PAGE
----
7 Responses to “Grievances to be aired”

  1. livingalmostlarge Says:

    When you are in the moment it's hard to know what's best. It's only upon reflection you can see where you may have had an opportunity to change.

  2. rob62521 Says:

    I think it will provide closure.

  3. snafu Says:

    Hello tiger. As I read your posts, I thought there were a great many other issues to growl about. I hope you will consider discussing your findings on social media sometime in the future, so that other families who are suddenly thrust into a similar situation can be more aware of perils and points to watch. Would you consider follow up to AARP and/or whatever senior organizations advocate in your community? There are politicians holding portfolios for senior care, who seem unfamiliar with the inadequacies of senior care. Based on the sum of your writings, I'd concluded that this was a poorly monitored industry whose profit overlay replicated the over-the-top profit of the funeral business. The thing that bothers me is the pretenses of care.

    The most outrageous problem is the lack of readily accessible, accurate information. Every family with a senior in distress has to waste huge blocks of time and money trying to find out what they need to know. Assigned social workers aren't fulfilling their communicative role. You get answers to questions you ask but are you asking the most important questions? Are you getting true answers? Understand, this is certainly not a criticism as You who were doing your best in midst of giant upheaval...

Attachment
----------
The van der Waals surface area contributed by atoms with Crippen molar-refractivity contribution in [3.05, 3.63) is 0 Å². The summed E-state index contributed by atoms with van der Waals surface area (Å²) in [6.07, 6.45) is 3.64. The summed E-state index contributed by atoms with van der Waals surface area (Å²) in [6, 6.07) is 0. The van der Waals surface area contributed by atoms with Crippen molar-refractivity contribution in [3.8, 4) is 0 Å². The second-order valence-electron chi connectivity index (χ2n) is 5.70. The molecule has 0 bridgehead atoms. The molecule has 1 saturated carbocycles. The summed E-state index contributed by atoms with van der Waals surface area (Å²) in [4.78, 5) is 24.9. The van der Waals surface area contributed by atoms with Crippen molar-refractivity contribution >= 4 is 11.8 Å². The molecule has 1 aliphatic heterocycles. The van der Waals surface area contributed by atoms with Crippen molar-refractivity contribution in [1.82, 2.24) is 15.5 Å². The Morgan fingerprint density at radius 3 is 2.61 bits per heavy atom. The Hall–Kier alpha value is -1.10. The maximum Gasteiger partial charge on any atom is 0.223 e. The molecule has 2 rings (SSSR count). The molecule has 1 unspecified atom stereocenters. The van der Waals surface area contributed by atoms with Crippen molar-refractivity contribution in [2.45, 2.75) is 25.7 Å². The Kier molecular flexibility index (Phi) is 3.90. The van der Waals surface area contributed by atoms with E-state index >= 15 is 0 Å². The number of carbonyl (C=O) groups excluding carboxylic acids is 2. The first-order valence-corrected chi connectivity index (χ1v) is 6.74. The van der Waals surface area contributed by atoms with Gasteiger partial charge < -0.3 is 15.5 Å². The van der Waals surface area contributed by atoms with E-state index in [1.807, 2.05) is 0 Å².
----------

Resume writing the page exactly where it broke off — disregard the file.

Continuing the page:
I recall reading your posts and thinking...other patient's families should know this! Second, I keep hearing the same hymn endlessly 'who sir, me sir? On no sir, not me sir, must be '__________ .' As example...How did your mom fall out of bed? Where were rails? Why was this not discovered/diagnosed for several days? Why did ambulance/EMT not see this? How much rough handling is enough?

    Some day, when the pain of loss has diminished, I think it would be helpful to others to learn from your experience. Is it likely that
    seniors be safer with better quality of life for time remaining, in their homes with paid care for about the same cost as you expended in total?

    Rehab doesn't talk to social worker, nutrition/dietician or make it up as it goes along.

  4. Carol Says:

    I think your critique has plenty to offer if the recipients take it in. I agree that for a theoretically regulated industry, the care offers a lot to be desired. It is as if perfectly capable people left their brains at home.
    One thing though, mostly to help you find peace, from my former reading, Alzheimer's is more than a horrible memory problem, it is a disease that makes the body increasingly frail and vulnerable.

  5. crazyliblady Says:

    I think you have every right to complain about these problems. The people in charge at the nursing home need to be aware of what's really going on. They need to know whether the help is really taking care of people, listening to the family's concerns, and if personal possessions go missing. My question regarding laundering personal possessions would be why couldn't the housekeeping staff pick up everything needing to be washed for a patient in a bag with the patient's name on it, launder it in a machine by itself, and then return it to the patient's room? I would think there would be less chance of things "going missing" by accident.

  6. alice4now Says:

    If you write a letter about the grievances it will be on record, somewhere. It will not be unnoticed. I'm so sorry about the loss of your mother, I missed that post somehow. Your love for her was evident in your writing.

  7. frugaltexan75 Says:

    I think writing a letter stating all of what you said, plus anything else you want to mention is a very good idea.